NPK ratio: 3.51-1-1.74:​
All-Purpose: 1.4g/gal (152ppm)​
Fish: 4ml/gal (63ppm)​
I liked that ratio. I tended to drift N around 3.5 to 4.0. The important thing is to keep the resulting PPMs in the 200-230 range.​
2nd week after 12/12 lighting - Reduce N:​
NPK ratio: 3.54-1-1.73​
All-Purpose: 1.3g/gal (141ppm)​
Fish: 4ml/gal (63ppm)​
NPK ratio: 3.25-1-1.88​
All-Purpose: 1.7g/gal (185ppm)​
Fish: 2ml/gal (32ppm)​
3rd & 4th week after 12/12 lighting - Reduce N:​
NPK ratio: 3.15-1-2.69​
All-Purpose: 1.55g/gal (168ppm)​
Pennington Alaska Kelp (0.13-0-0.60): 14ml/gal (39ppm)​
NPK ratio: 3-1-2​
All-Purpose: 2.0g/gal (217ppm)​
NPK ratio: 2.5-1-1.79​
All-Purpose: 1.7g/gal (185ppm)​
MiracleGro Tomato (18-18-21): 0.25g/gal (29)​
NPK ratio: 2.23-1-2.41​
All-Purpose: 1.0g/gal (109ppm)​
Tomato: 0.4g/gal (47ppm)​
Kelp: 20ml/gal (56ppm)​
5th week after 12/12 lighting - reduce N:​
NPK ratio: 1.98-1-1.58​
All-Purpose: 1.3g/gal (141ppm)​
Tomato: 0.6g/gal (70)​
NPK ratio: 1.74-1-2.67​
All-Purpose: 0.4g/gal (43ppm)​
Tomato: 0.6g/gal (70ppm)​
Kelp: 30ml/gal (84ppm)​
NPK ratio: 1.52-1-1.39​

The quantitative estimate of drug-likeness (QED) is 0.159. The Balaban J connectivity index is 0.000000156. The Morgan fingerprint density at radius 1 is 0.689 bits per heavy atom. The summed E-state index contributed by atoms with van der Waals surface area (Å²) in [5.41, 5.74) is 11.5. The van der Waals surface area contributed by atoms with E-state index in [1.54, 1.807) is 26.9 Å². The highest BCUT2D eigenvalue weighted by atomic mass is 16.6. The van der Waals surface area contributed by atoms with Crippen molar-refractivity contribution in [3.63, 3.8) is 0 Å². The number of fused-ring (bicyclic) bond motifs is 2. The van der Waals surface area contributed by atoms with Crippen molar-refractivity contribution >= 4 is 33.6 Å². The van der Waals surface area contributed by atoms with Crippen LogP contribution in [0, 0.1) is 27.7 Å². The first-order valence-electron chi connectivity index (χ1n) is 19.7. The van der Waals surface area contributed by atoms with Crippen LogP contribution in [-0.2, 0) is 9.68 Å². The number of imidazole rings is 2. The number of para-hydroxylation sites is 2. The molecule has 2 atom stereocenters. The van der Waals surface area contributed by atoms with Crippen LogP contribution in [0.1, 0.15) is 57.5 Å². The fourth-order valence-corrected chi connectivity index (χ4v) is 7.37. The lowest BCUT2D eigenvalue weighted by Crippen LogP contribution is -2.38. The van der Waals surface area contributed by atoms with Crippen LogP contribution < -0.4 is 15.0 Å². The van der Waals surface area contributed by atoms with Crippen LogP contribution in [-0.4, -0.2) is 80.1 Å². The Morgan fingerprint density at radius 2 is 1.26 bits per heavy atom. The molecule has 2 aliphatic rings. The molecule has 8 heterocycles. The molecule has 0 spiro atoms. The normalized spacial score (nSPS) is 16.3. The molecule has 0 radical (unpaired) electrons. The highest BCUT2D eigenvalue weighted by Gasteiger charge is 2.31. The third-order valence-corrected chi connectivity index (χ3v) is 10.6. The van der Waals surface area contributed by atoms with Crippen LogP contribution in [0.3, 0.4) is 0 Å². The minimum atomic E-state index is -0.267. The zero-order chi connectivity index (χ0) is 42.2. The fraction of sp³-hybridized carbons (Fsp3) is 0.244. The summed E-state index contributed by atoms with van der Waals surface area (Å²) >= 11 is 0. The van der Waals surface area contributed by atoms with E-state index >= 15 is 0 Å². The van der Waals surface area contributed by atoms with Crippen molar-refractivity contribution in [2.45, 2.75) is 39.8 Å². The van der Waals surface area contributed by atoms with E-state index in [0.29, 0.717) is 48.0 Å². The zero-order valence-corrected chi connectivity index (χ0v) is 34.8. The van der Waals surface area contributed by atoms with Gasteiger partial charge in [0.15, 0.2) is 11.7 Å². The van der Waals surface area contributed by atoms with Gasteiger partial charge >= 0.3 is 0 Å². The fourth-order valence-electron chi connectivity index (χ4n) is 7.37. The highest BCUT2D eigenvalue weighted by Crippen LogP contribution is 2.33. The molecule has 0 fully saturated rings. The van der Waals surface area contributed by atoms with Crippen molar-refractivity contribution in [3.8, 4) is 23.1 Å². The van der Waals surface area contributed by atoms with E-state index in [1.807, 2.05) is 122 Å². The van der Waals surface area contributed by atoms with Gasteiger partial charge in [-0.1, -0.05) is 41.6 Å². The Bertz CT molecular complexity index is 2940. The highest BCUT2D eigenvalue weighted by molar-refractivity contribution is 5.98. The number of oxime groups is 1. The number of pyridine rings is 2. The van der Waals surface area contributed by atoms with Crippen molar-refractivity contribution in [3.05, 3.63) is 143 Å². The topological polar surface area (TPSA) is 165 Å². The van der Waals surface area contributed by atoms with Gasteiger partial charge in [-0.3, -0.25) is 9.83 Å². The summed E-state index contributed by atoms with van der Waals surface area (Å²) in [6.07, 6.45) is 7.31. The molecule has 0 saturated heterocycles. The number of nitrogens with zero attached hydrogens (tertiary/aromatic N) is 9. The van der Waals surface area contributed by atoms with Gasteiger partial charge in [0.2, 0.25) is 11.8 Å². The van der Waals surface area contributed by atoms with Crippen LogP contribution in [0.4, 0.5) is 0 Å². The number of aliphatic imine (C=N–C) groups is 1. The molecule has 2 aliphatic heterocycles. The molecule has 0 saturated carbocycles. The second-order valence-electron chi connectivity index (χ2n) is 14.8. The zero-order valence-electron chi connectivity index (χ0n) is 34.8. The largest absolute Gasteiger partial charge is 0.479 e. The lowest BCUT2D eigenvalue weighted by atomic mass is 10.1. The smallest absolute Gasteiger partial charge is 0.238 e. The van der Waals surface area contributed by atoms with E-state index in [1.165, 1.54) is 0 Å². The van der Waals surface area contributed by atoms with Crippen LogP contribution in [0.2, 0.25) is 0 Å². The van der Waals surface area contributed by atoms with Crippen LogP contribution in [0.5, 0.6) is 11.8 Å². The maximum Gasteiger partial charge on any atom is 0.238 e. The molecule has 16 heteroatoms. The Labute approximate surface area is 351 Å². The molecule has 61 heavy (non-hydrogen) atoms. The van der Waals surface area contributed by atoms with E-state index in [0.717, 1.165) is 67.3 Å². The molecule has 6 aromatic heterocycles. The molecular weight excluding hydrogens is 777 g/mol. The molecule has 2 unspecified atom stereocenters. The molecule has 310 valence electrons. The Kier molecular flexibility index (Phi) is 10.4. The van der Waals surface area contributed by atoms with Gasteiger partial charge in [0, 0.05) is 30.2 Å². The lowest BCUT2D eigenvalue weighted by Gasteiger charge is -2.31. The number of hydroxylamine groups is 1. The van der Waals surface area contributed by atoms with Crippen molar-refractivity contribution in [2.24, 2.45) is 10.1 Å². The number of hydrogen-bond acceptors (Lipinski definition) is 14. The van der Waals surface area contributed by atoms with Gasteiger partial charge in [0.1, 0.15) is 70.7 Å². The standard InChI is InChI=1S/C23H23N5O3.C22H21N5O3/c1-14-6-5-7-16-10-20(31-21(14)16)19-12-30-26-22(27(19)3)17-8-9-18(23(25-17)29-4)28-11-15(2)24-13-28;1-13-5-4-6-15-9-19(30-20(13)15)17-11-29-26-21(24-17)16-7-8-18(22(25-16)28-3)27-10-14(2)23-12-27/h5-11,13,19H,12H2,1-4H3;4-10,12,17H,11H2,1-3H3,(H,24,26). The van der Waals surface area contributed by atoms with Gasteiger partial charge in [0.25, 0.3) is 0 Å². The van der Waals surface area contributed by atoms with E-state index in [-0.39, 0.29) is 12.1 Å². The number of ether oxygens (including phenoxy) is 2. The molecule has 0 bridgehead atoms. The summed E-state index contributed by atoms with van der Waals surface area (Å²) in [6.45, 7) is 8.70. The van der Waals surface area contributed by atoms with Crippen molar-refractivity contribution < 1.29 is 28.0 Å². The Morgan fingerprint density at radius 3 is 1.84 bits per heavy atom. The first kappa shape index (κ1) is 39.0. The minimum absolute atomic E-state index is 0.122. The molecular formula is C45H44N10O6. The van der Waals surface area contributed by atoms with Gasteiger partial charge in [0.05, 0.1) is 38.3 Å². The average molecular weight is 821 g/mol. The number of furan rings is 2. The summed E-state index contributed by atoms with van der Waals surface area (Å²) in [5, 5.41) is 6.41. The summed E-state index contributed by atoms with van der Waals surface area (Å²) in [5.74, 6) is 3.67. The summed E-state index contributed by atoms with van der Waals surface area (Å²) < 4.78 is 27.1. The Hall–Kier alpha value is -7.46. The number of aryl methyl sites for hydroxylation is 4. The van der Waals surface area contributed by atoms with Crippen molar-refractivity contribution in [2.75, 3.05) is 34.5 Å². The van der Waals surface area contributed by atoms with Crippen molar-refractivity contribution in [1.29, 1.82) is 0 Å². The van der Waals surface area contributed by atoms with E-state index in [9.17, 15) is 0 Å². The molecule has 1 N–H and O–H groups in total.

All-Purpose: 0.8g/gal (87ppm)​
Tomato: 1.0g/gal (116ppm)​
6th week after 12/12 lighting - reduce N:​
NPK ratio: 1.22-1-2.19​
Tomato: 1.0g/gal (116ppm)​
Kelp: 30ml/gal (84ppm)​
NPK ratio: 1-1-1.17​
Tomato: 1.9g/gal (209ppm)​

Note: The above in flower is a guideline for reducing N. You can play around, lower/higher.

Always focus on adding enough fertilizer to get the desired ppm increase. The stated amounts (grams, milliters) are hypothetical, based upon the product's label ("guaranteed analysis" is a guaranteed minimum content. Typically, products will be a little stronger.) Add half the amount, stir, see how the ppms change. Add more. After you do this a few times, you'll know how the actual ppm differs from the calculated amounts.

I wouldn't use kelp too early because it can cause stretch. After veg growth is finished, and the plant is well into growing buds (less chance of stretching the entire plant), then use kelp. I show using it in the 3rd and 4th week. But, I wouldn't use it until late in the 3rd week (maybe stronger late in the 4th week. The 5th week is a good time to use more kelp @ 2Tbsp/gal.). Just remember: kelp adds nitrogen. (You're also adding a lot of potassium, raising the K ratio. That's good! Cannabis likes K.).

In veg, I mixed tap water with RO filtered water to get a stating ppm 150. But, in flower (especially 2-3 weeks after 12/12, when the buds were developing), I added gypsum and epsom salt to get 150ppm. (I pre-dissolve 3grams gypsum in a liter bottle. I pour some into the RO water to get 40ppm. I add epspm salt to get an additional 100ppm. This is 44ppm Mg, 25ppm Ca and 78ppm Sulfur. That doesn't sound like a great Ca to Mg ratio. But, I felt like the plants liked more Mg than Ca. You can vary it and see how it works (more ppms from gypsom, or from epsom). It didn't seem to mater much. But, I felt like epsom did more good. Both have sulfur, and that seemed good.